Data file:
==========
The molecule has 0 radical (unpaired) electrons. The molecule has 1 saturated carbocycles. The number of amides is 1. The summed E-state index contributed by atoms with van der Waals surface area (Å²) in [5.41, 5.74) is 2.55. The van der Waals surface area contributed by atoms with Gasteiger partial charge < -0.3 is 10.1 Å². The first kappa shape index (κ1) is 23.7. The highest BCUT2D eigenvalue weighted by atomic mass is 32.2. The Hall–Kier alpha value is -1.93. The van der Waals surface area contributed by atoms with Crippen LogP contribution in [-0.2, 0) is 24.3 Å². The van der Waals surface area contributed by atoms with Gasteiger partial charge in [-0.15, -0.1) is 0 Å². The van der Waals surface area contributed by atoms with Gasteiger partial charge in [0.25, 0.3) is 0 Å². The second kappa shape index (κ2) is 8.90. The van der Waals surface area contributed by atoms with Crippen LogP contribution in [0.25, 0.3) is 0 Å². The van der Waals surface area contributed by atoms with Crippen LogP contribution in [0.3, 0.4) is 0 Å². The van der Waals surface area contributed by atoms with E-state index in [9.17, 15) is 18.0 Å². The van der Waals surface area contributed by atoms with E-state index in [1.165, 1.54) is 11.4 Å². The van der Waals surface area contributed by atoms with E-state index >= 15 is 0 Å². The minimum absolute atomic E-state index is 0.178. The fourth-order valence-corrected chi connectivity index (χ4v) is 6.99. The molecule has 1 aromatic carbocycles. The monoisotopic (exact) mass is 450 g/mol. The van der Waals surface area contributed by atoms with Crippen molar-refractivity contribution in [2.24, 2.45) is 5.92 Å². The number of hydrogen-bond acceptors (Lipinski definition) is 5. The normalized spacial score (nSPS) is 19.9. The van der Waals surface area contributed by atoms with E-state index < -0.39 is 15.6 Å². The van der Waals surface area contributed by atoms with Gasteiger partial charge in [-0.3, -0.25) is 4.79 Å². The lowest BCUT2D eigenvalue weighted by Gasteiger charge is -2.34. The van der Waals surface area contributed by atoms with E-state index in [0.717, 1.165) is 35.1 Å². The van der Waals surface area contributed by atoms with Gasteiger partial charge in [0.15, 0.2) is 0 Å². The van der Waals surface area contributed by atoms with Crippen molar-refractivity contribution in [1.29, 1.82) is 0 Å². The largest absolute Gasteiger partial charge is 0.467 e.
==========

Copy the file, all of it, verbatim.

The molecule has 0 radical (unpaired) electrons. The molecule has 1 saturated carbocycles. The number of amides is 1. The summed E-state index contributed by atoms with van der Waals surface area (Å²) in [5.41, 5.74) is 2.55. The van der Waals surface area contributed by atoms with Gasteiger partial charge < -0.3 is 10.1 Å². The first kappa shape index (κ1) is 23.7. The highest BCUT2D eigenvalue weighted by atomic mass is 32.2. The Hall–Kier alpha value is -1.93. The van der Waals surface area contributed by atoms with Crippen LogP contribution in [-0.2, 0) is 24.3 Å². The van der Waals surface area contributed by atoms with Gasteiger partial charge in [-0.15, -0.1) is 0 Å². The van der Waals surface area contributed by atoms with Gasteiger partial charge in [0.25, 0.3) is 0 Å². The second kappa shape index (κ2) is 8.90. The van der Waals surface area contributed by atoms with Crippen LogP contribution in [0.25, 0.3) is 0 Å². The van der Waals surface area contributed by atoms with Crippen LogP contribution in [0.3, 0.4) is 0 Å². The van der Waals surface area contributed by atoms with E-state index in [9.17, 15) is 18.0 Å². The van der Waals surface area contributed by atoms with E-state index in [1.165, 1.54) is 11.4 Å². The van der Waals surface area contributed by atoms with E-state index >= 15 is 0 Å². The minimum absolute atomic E-state index is 0.178. The fourth-order valence-corrected chi connectivity index (χ4v) is 6.99. The molecule has 1 aromatic carbocycles. The monoisotopic (exact) mass is 450 g/mol. The van der Waals surface area contributed by atoms with Crippen molar-refractivity contribution in [2.24, 2.45) is 5.92 Å². The number of hydrogen-bond acceptors (Lipinski definition) is 5. The normalized spacial score (nSPS) is 19.9. The van der Waals surface area contributed by atoms with E-state index < -0.39 is 15.6 Å². The van der Waals surface area contributed by atoms with Gasteiger partial charge in [-0.3, -0.25) is 4.79 Å². The lowest BCUT2D eigenvalue weighted by Gasteiger charge is -2.34. The van der Waals surface area contributed by atoms with E-state index in [0.717, 1.165) is 35.1 Å². The van der Waals surface area contributed by atoms with Gasteiger partial charge in [0.15, 0.2) is 0 Å². The van der Waals surface area contributed by atoms with Crippen molar-refractivity contribution in [1.29, 1.82) is 0 Å². The largest absolute Gasteiger partial charge is 0.467 e.